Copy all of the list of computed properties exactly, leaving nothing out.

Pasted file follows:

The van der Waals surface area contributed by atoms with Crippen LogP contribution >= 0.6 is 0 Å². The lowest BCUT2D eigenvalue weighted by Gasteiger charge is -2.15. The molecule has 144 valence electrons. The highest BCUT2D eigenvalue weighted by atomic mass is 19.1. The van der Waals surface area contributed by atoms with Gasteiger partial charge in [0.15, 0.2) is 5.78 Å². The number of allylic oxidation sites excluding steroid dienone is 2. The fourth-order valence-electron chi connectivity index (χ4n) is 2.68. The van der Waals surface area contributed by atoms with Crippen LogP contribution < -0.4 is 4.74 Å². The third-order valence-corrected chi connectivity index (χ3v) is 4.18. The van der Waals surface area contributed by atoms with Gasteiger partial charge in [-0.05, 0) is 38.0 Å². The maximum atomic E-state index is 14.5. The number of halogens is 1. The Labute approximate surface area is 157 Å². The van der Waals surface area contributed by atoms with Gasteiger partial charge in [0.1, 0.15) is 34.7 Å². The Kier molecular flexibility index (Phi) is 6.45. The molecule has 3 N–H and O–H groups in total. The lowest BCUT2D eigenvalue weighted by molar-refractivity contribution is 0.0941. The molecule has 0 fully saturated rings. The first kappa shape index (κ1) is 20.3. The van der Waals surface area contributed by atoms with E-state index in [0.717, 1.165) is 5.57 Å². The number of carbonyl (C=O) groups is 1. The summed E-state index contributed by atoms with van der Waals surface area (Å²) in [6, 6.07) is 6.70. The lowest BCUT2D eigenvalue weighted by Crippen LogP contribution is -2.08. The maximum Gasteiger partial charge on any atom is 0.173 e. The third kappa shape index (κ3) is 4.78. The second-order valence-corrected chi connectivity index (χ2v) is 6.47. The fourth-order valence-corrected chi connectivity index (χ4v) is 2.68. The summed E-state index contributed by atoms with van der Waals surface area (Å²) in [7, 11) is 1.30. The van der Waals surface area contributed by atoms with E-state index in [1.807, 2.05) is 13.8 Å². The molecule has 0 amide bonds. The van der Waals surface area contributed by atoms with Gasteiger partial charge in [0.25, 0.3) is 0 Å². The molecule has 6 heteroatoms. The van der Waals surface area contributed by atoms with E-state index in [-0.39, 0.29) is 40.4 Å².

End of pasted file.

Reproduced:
The van der Waals surface area contributed by atoms with Crippen LogP contribution >= 0.6 is 0 Å². The lowest BCUT2D eigenvalue weighted by Gasteiger charge is -2.15. The molecule has 144 valence electrons. The highest BCUT2D eigenvalue weighted by atomic mass is 19.1. The van der Waals surface area contributed by atoms with Gasteiger partial charge in [0.15, 0.2) is 5.78 Å². The number of allylic oxidation sites excluding steroid dienone is 2. The fourth-order valence-electron chi connectivity index (χ4n) is 2.68. The van der Waals surface area contributed by atoms with Crippen LogP contribution < -0.4 is 4.74 Å². The third-order valence-corrected chi connectivity index (χ3v) is 4.18. The van der Waals surface area contributed by atoms with Gasteiger partial charge in [-0.05, 0) is 38.0 Å². The maximum atomic E-state index is 14.5. The number of halogens is 1. The Labute approximate surface area is 157 Å². The van der Waals surface area contributed by atoms with Gasteiger partial charge in [0.1, 0.15) is 34.7 Å². The Kier molecular flexibility index (Phi) is 6.45. The molecule has 3 N–H and O–H groups in total. The lowest BCUT2D eigenvalue weighted by molar-refractivity contribution is 0.0941. The molecule has 0 fully saturated rings. The first kappa shape index (κ1) is 20.3. The van der Waals surface area contributed by atoms with E-state index in [0.717, 1.165) is 5.57 Å². The number of carbonyl (C=O) groups is 1. The summed E-state index contributed by atoms with van der Waals surface area (Å²) in [6, 6.07) is 6.70. The lowest BCUT2D eigenvalue weighted by Crippen LogP contribution is -2.08. The maximum Gasteiger partial charge on any atom is 0.173 e. The third kappa shape index (κ3) is 4.78. The second-order valence-corrected chi connectivity index (χ2v) is 6.47. The fourth-order valence-corrected chi connectivity index (χ4v) is 2.68. The summed E-state index contributed by atoms with van der Waals surface area (Å²) in [7, 11) is 1.30. The van der Waals surface area contributed by atoms with E-state index in [1.807, 2.05) is 13.8 Å². The molecule has 0 amide bonds. The van der Waals surface area contributed by atoms with Gasteiger partial charge in [0.25, 0.3) is 0 Å². The molecule has 6 heteroatoms. The van der Waals surface area contributed by atoms with E-state index in [-0.39, 0.29) is 40.4 Å².